Blog Archive

Tuesday, December 12, 2017



Know Better, Do Better / The Match
 
I am going to begin this blog by starting with the “bottom line”.  DO NOT match non-US citizens into residency slots until all US doctor graduates have matched into a residency.  It is as simple as that.  Get your own “house” in order first, then be generous with your excess.
 We DO have a responsibility as members of the human race to care for the well-being of others, namely, world-wide healthcare.  However, the licensing rules for the practice of Medicine in the US require the completion of a US RESIDENCY.  So first we owe the right to complete their training to our OWN graduated US DOCTORS, before offering residency slots to non-US citizens.  That is the way the “World” works.  Hurdles abound to protect the rights of the citizens of each country.  Their citizens’ right to work is met before hiring foreigners. 
Our country once welcomed non-citizen doctors to fill the gaps in our doctor shortages.  Since the Balanced Budget Act of 1997 ironically created an “imbalance” between the number of medical school graduates and residency slots, that situation has changed.  I would suggest an immediate freeze on matching non-citizens into our inadequate supply of residency slots, until this shortfall has been corrected.
Reporter Tony Dokoupil of CBS News presented a story about  foreign doctor graduates from President Trump’s 7 travel ban countries.  They were applying for residency slots in the US (1).  It turns out more than 1,000 doctors from these 7 countries ALONE were applying through the NRMP for the residency match on March 17, 2017 (does not include applicants from other foreign countries).  There are currently 15,000 doctor graduates from these SAME 7 countries ALREADY WORKING in US residencies today! 
Mr. Dokoupil interviewed the Dean of Southern Illinois University School of Medicine, Dr. Jerry Kruse, about these foreign applicants.  Dr. Kruse was anxious to help these doctors match, in spite of the travel ban, in hopes they would someday practice in the rural underserved areas of Southern Illinois.  Dr. Michael Gannon, president of the AMA, weighed in on this situation as well.  This is the misinformation that galls me!!!!  I “know” of 8,640 doctor graduates, 42% of which are US citizens, who would have loved to work in Southern Illinois.  They were the UNLUCKY doctor graduates who did NOT match into a residency on Match Day, March 18, 2016!!!  They cannot get a license without a US residency.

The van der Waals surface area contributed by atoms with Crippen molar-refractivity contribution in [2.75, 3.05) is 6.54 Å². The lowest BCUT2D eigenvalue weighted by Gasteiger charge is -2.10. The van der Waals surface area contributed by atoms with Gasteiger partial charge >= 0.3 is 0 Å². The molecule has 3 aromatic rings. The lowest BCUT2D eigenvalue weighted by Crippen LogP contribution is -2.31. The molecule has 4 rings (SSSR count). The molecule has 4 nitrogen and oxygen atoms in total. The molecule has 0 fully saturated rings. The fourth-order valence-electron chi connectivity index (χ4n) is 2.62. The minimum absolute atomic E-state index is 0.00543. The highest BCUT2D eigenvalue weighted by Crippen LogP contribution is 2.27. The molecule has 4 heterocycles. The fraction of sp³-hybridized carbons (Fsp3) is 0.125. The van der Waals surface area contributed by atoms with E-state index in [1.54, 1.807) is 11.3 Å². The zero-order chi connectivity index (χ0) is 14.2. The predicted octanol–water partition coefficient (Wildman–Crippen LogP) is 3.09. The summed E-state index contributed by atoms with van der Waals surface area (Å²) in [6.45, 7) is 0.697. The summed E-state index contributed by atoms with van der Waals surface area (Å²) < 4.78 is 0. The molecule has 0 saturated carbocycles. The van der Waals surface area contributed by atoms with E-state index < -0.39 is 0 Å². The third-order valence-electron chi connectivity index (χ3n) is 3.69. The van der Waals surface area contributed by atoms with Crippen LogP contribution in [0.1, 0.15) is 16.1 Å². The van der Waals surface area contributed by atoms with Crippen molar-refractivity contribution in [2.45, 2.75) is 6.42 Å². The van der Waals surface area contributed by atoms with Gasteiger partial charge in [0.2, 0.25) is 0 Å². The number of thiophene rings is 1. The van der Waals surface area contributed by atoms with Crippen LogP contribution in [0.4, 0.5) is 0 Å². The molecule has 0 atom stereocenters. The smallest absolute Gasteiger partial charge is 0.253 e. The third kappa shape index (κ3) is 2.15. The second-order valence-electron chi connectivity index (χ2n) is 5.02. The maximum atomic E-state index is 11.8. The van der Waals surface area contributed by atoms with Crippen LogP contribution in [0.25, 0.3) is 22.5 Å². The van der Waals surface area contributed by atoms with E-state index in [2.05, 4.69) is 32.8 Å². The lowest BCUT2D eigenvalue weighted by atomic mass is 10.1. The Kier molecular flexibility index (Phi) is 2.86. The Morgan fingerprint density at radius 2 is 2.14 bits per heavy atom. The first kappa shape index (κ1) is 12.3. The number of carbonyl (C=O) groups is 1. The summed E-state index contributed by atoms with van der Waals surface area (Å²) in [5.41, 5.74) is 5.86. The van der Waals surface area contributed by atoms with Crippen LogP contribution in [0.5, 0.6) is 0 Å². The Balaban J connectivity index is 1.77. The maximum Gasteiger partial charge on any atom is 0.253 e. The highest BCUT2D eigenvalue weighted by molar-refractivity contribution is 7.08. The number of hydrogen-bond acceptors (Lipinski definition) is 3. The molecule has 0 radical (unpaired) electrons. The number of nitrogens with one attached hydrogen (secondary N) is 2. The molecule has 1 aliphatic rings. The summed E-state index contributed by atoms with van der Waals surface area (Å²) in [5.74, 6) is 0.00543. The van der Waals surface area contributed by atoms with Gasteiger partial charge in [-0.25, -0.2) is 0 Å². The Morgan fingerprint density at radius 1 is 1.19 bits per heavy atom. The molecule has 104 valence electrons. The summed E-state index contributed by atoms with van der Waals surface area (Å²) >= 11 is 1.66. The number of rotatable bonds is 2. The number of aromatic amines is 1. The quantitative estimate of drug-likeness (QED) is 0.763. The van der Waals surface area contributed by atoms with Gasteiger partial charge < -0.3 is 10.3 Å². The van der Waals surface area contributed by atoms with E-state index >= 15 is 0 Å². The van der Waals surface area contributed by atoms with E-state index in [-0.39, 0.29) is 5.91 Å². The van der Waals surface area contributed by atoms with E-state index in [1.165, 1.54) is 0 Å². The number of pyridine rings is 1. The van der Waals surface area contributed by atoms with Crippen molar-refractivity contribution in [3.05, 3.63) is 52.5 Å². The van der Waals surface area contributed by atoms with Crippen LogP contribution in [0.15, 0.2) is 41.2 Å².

I am NOT saying “DO NOT MATCH FOREIGN MEDICAL GRADUATES”.  I am saying, “Match US citizen graduates from both US and Foreign Medical schools FIRST, and then match non-citizens second.  So now we KNOW BETTER, let’s do better…

Tuesday, December 5, 2017







Why Are We Not Upset? / DOC SHORTAGE
https://www.youtube.com/watch?v=LoiM4aHIr1o

Initially upon learning about the “why’s” of the residency shortage, I thought the lack of action to correct this travesty was due to the lack of knowledge about its existence.  The doctors I contacted had heard a little about the residency shortage but just assumed the unmatched doctor grads were “weaker candidates” and would just have to reapply again next year.  As discussed in prior blogs, the residency shortage has NOTHING to do with applicant qualifications (since all have met the requirements for applying in the NRMP), and everything to do with the shortage and the compounding effects of re-applications.  Now we know the story.  Why are we not enraged??!!

Perhaps a feeling of powerlessness causes most of us to shrug our shoulders and feel grateful it does not affect us personally.  But what if this circumstance involved one of your children or a relative?  Knowing all the years of study, sacrifice, and money they had endured, only to be denied the right to complete the last requirement for practicing Medicine, might get your interest and action!